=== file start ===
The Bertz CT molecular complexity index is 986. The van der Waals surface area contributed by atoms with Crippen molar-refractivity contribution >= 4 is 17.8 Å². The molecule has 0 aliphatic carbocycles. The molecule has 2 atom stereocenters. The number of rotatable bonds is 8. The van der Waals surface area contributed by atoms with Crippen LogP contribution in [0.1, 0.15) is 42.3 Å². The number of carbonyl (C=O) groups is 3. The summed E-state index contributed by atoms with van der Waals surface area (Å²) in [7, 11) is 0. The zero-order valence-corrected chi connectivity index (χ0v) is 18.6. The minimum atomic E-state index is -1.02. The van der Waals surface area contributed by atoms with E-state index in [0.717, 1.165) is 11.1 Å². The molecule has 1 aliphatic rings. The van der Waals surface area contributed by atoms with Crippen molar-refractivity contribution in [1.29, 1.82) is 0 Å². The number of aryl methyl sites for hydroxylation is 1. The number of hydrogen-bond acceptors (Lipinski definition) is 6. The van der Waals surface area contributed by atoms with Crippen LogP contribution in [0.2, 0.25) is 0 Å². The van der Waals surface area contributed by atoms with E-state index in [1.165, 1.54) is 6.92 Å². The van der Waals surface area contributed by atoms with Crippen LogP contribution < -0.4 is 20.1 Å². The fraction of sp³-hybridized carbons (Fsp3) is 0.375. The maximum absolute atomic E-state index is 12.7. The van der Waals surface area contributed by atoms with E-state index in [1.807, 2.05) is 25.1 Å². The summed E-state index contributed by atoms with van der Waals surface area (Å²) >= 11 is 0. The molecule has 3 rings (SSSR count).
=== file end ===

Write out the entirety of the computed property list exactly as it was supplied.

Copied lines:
The Bertz CT molecular complexity index is 986. The van der Waals surface area contributed by atoms with Crippen molar-refractivity contribution >= 4 is 17.8 Å². The molecule has 0 aliphatic carbocycles. The molecule has 2 atom stereocenters. The number of rotatable bonds is 8. The van der Waals surface area contributed by atoms with Crippen LogP contribution in [0.1, 0.15) is 42.3 Å². The number of carbonyl (C=O) groups is 3. The summed E-state index contributed by atoms with van der Waals surface area (Å²) in [7, 11) is 0. The zero-order valence-corrected chi connectivity index (χ0v) is 18.6. The minimum atomic E-state index is -1.02. The van der Waals surface area contributed by atoms with E-state index in [0.717, 1.165) is 11.1 Å². The molecule has 1 aliphatic rings. The van der Waals surface area contributed by atoms with Crippen molar-refractivity contribution in [1.29, 1.82) is 0 Å². The number of aryl methyl sites for hydroxylation is 1. The number of hydrogen-bond acceptors (Lipinski definition) is 6. The van der Waals surface area contributed by atoms with Crippen LogP contribution in [0.2, 0.25) is 0 Å². The van der Waals surface area contributed by atoms with E-state index in [1.165, 1.54) is 6.92 Å². The van der Waals surface area contributed by atoms with Crippen LogP contribution < -0.4 is 20.1 Å². The fraction of sp³-hybridized carbons (Fsp3) is 0.375. The maximum absolute atomic E-state index is 12.7. The van der Waals surface area contributed by atoms with E-state index in [1.807, 2.05) is 25.1 Å². The summed E-state index contributed by atoms with van der Waals surface area (Å²) >= 11 is 0. The molecule has 3 rings (SSSR count).